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(b)(6)
DATE: JAN 0 8 2015
IN RE: Petitioner:
Beneficiary:
O F FICE: TEXAS SE RVICE CENTE R
U.S. Department of Homeland Sec...
(b)(6)
Non-Precedent Decision
Page 2
DISCUSSION: The Texas Service Center Director (director) denied the preference visa p...
(b)(6)
Non-Precedent Decision
Page 3
stated in the provision at 8 C. F. R. § 103. 5(a)(4), "Processing motions in proceedi...
(b)(6)
Non-Precedent Decision
Page 4
consideration on appeal should all be submitted at one time, rather than in piecemeal...
(b)(6)
Non-Precedent Decision
Page 5
In the instant matter, the petitioner asserts that we erred in our interpretation of ...
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(AAO JAN082015_01B4203) EB-1C Dismissed--Read All About MTR Requirements

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(AAO JAN082015_01B4203) EB-1C Dismissed--Read All About MTR Requirements. This AAO Non-Precedent contains a succinct discussion (crash course) in requirements for Motions to Reopen and Motions to Reconsider. It is short and to the point.

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(AAO JAN082015_01B4203) EB-1C Dismissed--Read All About MTR Requirements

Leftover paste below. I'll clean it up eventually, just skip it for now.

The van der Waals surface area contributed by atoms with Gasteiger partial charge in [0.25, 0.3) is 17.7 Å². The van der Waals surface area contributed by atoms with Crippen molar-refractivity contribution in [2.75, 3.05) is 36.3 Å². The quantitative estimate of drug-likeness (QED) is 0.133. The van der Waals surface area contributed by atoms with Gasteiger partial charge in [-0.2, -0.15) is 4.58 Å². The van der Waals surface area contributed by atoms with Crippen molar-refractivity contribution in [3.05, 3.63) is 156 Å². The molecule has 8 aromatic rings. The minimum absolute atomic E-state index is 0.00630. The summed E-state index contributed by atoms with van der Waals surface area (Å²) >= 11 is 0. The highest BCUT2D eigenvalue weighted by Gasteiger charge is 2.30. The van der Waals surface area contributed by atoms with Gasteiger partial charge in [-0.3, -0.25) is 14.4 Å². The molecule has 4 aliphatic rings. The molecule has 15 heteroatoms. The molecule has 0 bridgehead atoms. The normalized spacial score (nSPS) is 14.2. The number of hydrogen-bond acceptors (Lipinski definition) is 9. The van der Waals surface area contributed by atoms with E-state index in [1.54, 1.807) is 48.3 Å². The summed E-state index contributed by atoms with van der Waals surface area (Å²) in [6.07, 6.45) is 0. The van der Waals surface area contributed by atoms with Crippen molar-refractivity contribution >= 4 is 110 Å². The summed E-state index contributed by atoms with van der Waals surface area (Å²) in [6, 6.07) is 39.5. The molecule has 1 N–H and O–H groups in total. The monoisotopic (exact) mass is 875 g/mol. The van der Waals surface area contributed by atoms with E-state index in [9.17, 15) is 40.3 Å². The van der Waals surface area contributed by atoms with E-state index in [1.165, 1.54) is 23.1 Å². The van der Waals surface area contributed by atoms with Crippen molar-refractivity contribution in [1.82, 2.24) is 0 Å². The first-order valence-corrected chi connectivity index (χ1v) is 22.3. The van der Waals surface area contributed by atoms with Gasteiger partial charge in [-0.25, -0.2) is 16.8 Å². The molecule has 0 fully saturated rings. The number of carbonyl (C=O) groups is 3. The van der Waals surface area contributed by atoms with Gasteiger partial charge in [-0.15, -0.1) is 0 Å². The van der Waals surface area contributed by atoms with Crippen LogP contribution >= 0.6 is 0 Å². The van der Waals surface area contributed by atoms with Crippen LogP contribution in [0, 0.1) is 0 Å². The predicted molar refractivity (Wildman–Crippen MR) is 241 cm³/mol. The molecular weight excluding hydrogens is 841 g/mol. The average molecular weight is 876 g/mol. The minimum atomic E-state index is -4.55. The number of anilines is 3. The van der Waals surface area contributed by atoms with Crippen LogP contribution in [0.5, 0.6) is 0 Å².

1. 1. (b)(6) DATE: JAN 0 8 2015 IN RE: Petitioner: Beneficiary: O F FICE: TEXAS SE RVICE CENTE R U.S. Department of Homeland Security U.S. Citizenship and Immigration Services Administrative Appeals Office (AAO) 20 Massachusetts Ave. N.W., MS 2090 Washington, DC 20529-2090 U.S. Citizenship and Immigration Services FILE: PETITION: Immigrant Petition for Alien Worker as a Multinational Executive or Manager Pursuant to Section 203(b)(l)(C) of the Immigration and Nationality Act, 8 U.S.C. § 11 53(b)(l)(C) ON BEHALF O F PETITIONE R: SELF- REPRESENTED INST RUCTIONS: Enclosed please find the decision of the Administrative Appeals Office (AAO) in your case. This is a non-precedent decision. The AAO does not announce new constructions of law nor establish agency policy through non-precedent decisions. If you believe the AAO incorrectly applied current law or policy to your case or if you seek to present new facts for consideration, you may file a motion to reconsider or a motion to reopen, respectively. Any motion must be filed on a Notice of Appeal or Motion ( Form l-290B) within 33 days of the date of this decision. Please review the Form I-290B instructions at http://www.uscis.gov/forms for the latest information on fee, filing location, and other requirements. See also 8 C.F.R. § 103.5. Do not file a motion directly with the AAO. www.uscis.gov